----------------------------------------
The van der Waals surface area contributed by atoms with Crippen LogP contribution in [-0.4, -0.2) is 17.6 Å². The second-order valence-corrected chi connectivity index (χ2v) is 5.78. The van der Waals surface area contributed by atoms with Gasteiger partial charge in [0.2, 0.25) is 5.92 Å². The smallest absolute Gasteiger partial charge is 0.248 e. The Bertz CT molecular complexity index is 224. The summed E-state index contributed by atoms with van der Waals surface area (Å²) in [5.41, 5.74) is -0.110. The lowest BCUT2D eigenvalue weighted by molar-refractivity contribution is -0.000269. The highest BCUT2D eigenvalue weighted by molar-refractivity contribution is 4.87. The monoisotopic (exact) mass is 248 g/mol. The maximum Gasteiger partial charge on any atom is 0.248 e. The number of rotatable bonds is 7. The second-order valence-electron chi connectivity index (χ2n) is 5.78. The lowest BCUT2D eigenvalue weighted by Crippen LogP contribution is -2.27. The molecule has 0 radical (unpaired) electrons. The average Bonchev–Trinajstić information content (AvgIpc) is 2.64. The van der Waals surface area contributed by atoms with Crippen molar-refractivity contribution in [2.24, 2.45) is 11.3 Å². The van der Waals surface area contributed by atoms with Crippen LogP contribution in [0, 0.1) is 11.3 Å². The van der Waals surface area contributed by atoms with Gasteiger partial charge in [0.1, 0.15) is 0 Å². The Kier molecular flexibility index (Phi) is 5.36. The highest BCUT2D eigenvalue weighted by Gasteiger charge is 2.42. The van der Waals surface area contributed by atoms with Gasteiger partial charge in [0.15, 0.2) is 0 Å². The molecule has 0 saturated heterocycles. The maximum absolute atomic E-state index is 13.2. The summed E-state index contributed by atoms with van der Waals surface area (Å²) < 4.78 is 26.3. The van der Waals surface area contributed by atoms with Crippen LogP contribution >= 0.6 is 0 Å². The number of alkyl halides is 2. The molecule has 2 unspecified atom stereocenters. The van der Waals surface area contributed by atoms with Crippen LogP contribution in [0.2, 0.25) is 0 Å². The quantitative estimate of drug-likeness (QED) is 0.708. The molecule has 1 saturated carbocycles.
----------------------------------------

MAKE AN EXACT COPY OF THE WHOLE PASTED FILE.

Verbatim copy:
The van der Waals surface area contributed by atoms with Crippen LogP contribution in [-0.4, -0.2) is 17.6 Å². The second-order valence-corrected chi connectivity index (χ2v) is 5.78. The van der Waals surface area contributed by atoms with Gasteiger partial charge in [0.2, 0.25) is 5.92 Å². The smallest absolute Gasteiger partial charge is 0.248 e. The Bertz CT molecular complexity index is 224. The summed E-state index contributed by atoms with van der Waals surface area (Å²) in [5.41, 5.74) is -0.110. The lowest BCUT2D eigenvalue weighted by molar-refractivity contribution is -0.000269. The highest BCUT2D eigenvalue weighted by molar-refractivity contribution is 4.87. The monoisotopic (exact) mass is 248 g/mol. The maximum Gasteiger partial charge on any atom is 0.248 e. The number of rotatable bonds is 7. The second-order valence-electron chi connectivity index (χ2n) is 5.78. The lowest BCUT2D eigenvalue weighted by Crippen LogP contribution is -2.27. The molecule has 0 radical (unpaired) electrons. The average Bonchev–Trinajstić information content (AvgIpc) is 2.64. The van der Waals surface area contributed by atoms with Crippen molar-refractivity contribution in [2.24, 2.45) is 11.3 Å². The van der Waals surface area contributed by atoms with Crippen LogP contribution in [0, 0.1) is 11.3 Å². The van der Waals surface area contributed by atoms with Gasteiger partial charge in [0.1, 0.15) is 0 Å². The Kier molecular flexibility index (Phi) is 5.36. The highest BCUT2D eigenvalue weighted by Gasteiger charge is 2.42. The van der Waals surface area contributed by atoms with Gasteiger partial charge in [0.15, 0.2) is 0 Å². The molecule has 0 saturated heterocycles. The maximum absolute atomic E-state index is 13.2. The summed E-state index contributed by atoms with van der Waals surface area (Å²) < 4.78 is 26.3. The van der Waals surface area contributed by atoms with Crippen LogP contribution >= 0.6 is 0 Å². The number of alkyl halides is 2. The molecule has 2 unspecified atom stereocenters. The van der Waals surface area contributed by atoms with Crippen LogP contribution in [0.2, 0.25) is 0 Å². The quantitative estimate of drug-likeness (QED) is 0.708. The molecule has 1 saturated carbocycles.